Hamilton: Musical Musings

This musical celebrates America as we celebrate independence month.

July 28, 2021

Anushka Navaneeth

Writer at Motus News

This past month has been quite an eventful one. With the assassination of the president of Haiti and the discovery of the new Delta strain, it seems that everything is going wrong. However, for 331 million people, this month was also the celebration of the most important national holiday: the day of American independence from British colonists. Uttering the phrase ‘the fourth of July’, immediately brings about images of fireworks and barbecue. This month, in our very first column of Musical Musings, we’re looking at the Broadway show of one of America’s founding fathers, Hamilton. 

Hamilton, written by Lin-Manuel Miranda, depicts the story of Alexander Hamilton, who immigrated from the Caribbean looking for a better life, a better start. Narrated by anti-hero Aaron Burr, the play details his background in the opening song- a big cast number. The first act focusses the revolution, and the second continues on Hamilton’s life and the political unrest of the United States when it had to establish its own government. 

Hamilton first reached the Broadway stage on January 20, 2015. It was an instant hit, winning 11 Tonys in 2016 out of a ‘record breaking’ 16 nominations. It even won the Pulitzer Prize for Drama. In 2020, a recorded version of the play (with the original cast) was released onto Disney +, putting it back in the spotlight. The cast has performed in Obama’s White House, fundraised in Puerto Rico, and recently came together to fundraise for Biden’s campaign. So what makes this musical so revolutionary (pun intended)?

I could go on about its high points, but for the sake of readership, I’ll try to keep it short and sweet. The amazing orchestration and songwriting, energetic dances, storytelling, and enigmatic cast make it a must watch.

It took about 7 years to write Hamilton, and the payoff was definitely worth it. Alex Lacaimore, the music director, orchestrated and co-arranged the songs, and also serves as the music conductor. He plays the keyboards; in the movie, you can see him right in front of the stage. The instrumentation is a string quartet along with a rhythmic pop section. There are also a lot of synthesizers, something that isn’t prevalent in most Broadway musicals (look out for Satisfied and The Reynolds Pamphlet).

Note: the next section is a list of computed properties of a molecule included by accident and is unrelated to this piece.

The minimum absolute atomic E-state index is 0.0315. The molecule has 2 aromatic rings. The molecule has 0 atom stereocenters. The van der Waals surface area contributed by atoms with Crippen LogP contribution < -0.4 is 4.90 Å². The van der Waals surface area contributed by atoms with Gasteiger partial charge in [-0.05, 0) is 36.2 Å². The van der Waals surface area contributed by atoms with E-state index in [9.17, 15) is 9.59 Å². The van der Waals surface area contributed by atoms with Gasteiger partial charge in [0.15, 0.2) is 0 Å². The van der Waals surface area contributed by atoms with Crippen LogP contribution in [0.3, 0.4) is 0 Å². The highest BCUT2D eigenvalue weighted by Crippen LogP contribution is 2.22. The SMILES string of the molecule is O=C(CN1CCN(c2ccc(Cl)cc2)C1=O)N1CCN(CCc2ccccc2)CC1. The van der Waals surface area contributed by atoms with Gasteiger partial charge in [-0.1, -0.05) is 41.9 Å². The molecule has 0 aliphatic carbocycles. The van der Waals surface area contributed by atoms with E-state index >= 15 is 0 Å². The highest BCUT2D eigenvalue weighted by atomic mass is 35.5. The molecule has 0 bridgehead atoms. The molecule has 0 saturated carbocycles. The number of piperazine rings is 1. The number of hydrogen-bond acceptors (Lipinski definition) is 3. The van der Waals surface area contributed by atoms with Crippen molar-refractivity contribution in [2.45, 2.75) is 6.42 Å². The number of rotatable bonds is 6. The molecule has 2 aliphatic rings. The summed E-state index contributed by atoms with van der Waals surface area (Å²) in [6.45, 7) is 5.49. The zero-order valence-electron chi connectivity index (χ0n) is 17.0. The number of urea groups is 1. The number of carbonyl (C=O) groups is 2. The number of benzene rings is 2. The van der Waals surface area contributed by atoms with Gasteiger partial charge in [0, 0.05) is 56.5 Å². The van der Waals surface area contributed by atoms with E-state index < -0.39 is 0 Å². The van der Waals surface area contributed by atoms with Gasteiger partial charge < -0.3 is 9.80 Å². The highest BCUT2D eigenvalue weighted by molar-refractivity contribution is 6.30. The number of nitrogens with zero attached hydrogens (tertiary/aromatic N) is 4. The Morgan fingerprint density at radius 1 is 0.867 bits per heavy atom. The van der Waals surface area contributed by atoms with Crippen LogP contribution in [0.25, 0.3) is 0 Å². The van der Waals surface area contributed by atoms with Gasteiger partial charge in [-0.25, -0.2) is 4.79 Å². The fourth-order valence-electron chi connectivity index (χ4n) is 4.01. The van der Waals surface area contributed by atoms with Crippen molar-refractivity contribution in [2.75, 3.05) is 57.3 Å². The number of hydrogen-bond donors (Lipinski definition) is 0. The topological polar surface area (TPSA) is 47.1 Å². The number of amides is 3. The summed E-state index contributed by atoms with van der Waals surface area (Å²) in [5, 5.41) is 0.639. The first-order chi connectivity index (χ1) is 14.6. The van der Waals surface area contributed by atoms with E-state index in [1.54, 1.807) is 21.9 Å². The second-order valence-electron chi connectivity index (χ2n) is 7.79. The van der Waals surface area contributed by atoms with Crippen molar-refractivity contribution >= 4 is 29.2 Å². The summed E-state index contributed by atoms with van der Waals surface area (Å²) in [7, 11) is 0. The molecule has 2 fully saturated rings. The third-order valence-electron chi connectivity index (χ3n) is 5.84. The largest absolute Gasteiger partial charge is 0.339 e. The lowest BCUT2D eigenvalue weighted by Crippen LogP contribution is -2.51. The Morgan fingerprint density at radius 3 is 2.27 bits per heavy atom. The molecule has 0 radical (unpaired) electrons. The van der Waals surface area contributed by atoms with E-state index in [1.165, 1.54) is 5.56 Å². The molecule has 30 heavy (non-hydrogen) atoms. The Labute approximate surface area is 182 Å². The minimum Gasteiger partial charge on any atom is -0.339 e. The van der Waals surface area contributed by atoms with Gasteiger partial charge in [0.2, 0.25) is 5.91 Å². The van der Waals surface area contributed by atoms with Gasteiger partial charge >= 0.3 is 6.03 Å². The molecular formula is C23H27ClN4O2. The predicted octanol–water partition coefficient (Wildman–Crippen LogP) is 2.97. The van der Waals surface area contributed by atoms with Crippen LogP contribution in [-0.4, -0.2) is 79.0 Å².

Fun fact, the string instruments used are of the actual time period! And, holding true to the personality of an eccentric genius, Lacaimore even wrote in a banjo in The Room Where It Happens. The instrumentation also emulates certain characters. Aaron Burr, the narrator, is depicted often by the cello; “dark and sinister.” When Eliza Hamilton sings, there is a pure, clean and acoustic feel, whereas Hamilton is the opposite, full of electric energy and contemporary feels. 

The dances are all exquisitely choreographed by Andy Blankenbuehler. With impeccable use of space and the revolving circles on the stage, it adds rather than takes away from the performance. It’s also innovatively used in the moving of props and one particular scene follows a letter as it is passed from hand to hand in the most nimble of manners. Inspired by Paula Abdul and Justin Timberlake, the sinuous grace of the dancers don’t let you blink. 

With all these extra effects, one would think the storyline gets diminished. In actuality, the songs and dances make the story itself even more captivating! One sees a real life enactment of the American Dream, back when America wasn’t even… well, America. A notable lyric is ‘we’ll never be free until we end slavery’. This prompts conversations among families about the founding fathers and the writing of the constitution, about equality in the USA, when eight of the first twelve presidents had slaves. While Miranda exercises liberty in terms of sticking to the actual timeline, the gist of it is conveyed in an entertaining way. 

However, a good story is nothing without the right people to bring it to life. While the entire cast is extremely accomplished, I’d like to point out a couple of fan favorites: Daveed Diggs and Jonathan Groff. Diggs plays the Marquis de Lafayette, and returns in Act II as Thomas Jefferson. He raps an astounding 6.3 words per second in Guns and Ships. He exudes an aura of boisterous energy, and I must say his French accent is on point. As Jefferson, his verbal battles with our protagonist leave nothing to be desired, completed with accusatory glances and sharp gestures. Groff, on the other hand, is a pure comedic genius whose crown appears to be too small for his huge shoulder pads (and ego). Playing King George III, the catchy tunes of his songs along with his outright disdain for the freedom fighters make the perfect pairing. Watch with your family this independence month, and for extra reading take a look at the various sites linked throughout this review!